Causes Week 2014: Duo's novel way to help blind kids picture a story

Local writers Lee Seow Ser (left) and Hidayah Amin, with the Braille and non-Braille versions of Ms Hidayah's The Mango Tree. The Braille version of the 32-page book for children has 10 pages, of which only one has illustrations. "If we had more mone
Local writers Lee Seow Ser (left) and Hidayah Amin, with the Braille and non-Braille versions of Ms Hidayah's The Mango Tree. The Braille version of the 32-page book for children has 10 pages, of which only one has illustrations. "If we had more money, we'd have converted the other illustrations into Braille as well," Ms Lee said.ST PHOTO: NEO XIAOBIN

They convert a children's book, with some illustrations, into Braille

Embossed dots run across the page, showing the outline of a tree. Other dots are arranged in the shape of large water droplets.

The page has little colour but the "illustration" could mean a lot to readers of The Mango Tree, especially as they cannot see.

"It's a children's picture book and we wanted the blind children's reading experience to be as close to that of sighted children as possible," lawyer Lee Seow Ser, 41, told The Sunday Times.

"If we had more money, we'd have converted the other illustrations into Braille as well."

The Braille version of the 32-page book has 10 pages, of which only one has illustrations.

 

In June, Ms Lee and research consultant Hidayah Amin spent about $500 in total of their own money to produce 30 copies of the latter's book, The Mango Tree, in Braille. They do not know Braille, so they paid the Singapore Association of the Visually Handicapped (SAVH) to do the conversion.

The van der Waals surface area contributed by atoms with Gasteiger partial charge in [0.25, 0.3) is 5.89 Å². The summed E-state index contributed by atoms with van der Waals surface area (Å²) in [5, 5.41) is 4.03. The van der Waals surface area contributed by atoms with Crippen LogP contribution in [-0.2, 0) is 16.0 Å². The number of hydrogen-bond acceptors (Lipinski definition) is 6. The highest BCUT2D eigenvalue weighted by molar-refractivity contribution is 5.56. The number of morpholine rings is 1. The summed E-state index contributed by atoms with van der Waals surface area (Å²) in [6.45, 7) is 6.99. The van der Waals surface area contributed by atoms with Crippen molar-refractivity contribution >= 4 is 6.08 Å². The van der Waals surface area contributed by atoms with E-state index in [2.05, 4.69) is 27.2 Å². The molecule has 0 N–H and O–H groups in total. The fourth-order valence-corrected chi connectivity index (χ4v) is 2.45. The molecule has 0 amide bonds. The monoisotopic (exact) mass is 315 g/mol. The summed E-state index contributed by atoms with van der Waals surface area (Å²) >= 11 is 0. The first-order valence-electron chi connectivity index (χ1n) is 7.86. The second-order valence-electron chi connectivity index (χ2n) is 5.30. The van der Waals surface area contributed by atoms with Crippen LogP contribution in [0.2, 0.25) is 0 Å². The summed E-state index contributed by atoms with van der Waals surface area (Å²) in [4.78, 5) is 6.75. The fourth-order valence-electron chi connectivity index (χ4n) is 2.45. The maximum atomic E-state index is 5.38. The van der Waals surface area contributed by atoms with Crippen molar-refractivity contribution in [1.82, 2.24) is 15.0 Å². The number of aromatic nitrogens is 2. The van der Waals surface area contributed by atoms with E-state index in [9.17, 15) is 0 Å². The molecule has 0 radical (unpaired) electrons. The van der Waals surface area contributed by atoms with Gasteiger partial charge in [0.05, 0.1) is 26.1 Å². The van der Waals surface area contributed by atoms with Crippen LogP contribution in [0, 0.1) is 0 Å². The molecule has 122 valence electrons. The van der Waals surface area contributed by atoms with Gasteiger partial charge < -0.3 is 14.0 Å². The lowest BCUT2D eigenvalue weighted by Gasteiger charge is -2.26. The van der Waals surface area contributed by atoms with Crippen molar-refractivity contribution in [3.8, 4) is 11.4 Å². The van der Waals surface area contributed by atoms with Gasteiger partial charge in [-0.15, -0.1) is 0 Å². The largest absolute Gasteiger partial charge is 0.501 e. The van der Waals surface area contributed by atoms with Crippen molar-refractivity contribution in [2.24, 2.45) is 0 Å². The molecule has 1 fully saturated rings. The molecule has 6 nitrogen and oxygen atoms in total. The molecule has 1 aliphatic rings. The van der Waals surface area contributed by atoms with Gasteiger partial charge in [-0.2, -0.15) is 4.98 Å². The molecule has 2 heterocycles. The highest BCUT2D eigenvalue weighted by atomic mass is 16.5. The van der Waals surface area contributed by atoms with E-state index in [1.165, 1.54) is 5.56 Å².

About 15 books have been donated to the National Library Board, SAVH and the Lighthouse School, which provides education to children with visual impairment and other special needs.

As of last month, six other copies had been sold at the cost price of $20 each.

It all started when the duo met in April to discuss what book projects they could work on. Ms Lee, who was on sabbatical leave, had suggested converting Ms Hidayah's books into Braille.

"We want to have good-quality books that all kids can enjoy, and that should include those who are sighted and those who are not," said Ms Lee, who has done freelance writing on topics related to parenting. She has two sons aged seven and nine.

Ms Hidayah, who is 42 and single, said: "I worked on a documentary about blind people many years ago. But I never thought of producing books in Braille because I thought there were enough resources for them."

SAVH's library has about 1,000 audio books and about 1,000 books in Braille. These include classic fiction for adults and children, but it is rare to have local children's literature in Braille, as there is not a lot of demand for it.

SAVH has about 150 blind members aged below 18.

The duo decided to start with Ms Hidayah's The Mango Tree, her first children's picture book. It was shortlisted for this year's Singapore Literature Prize in the English non-fiction category. She has written two other English books on Malay culture.

An SAVH spokesman welcomed Ms Lee and Ms Hidayah's project, noting that reading in Braille offered benefits different from listening to audio books.

"Children usually like to have something to touch, and for some of them, listening to audio books could put them to sleep," he said.

"With Braille versions, they also learn how to spell, but with audio books, they may listen to words which sound the same but have very different spellings."

Ms Lee and Ms Hidayah are planning to produce more of their future books in Braille.

Ms Lee has applied to the Lee Kuan Yew Fund for Bilingualism for her first children's picture book, and hopes to secure funding to convert that to Braille too.

"If we have books in different languages, we should also have them in a language for the blind," she said. "Bilingualism should include blind-gualism."

goyshiyi@sph.com.sg

For more information, go to archipelago-consultancy.com/helang-books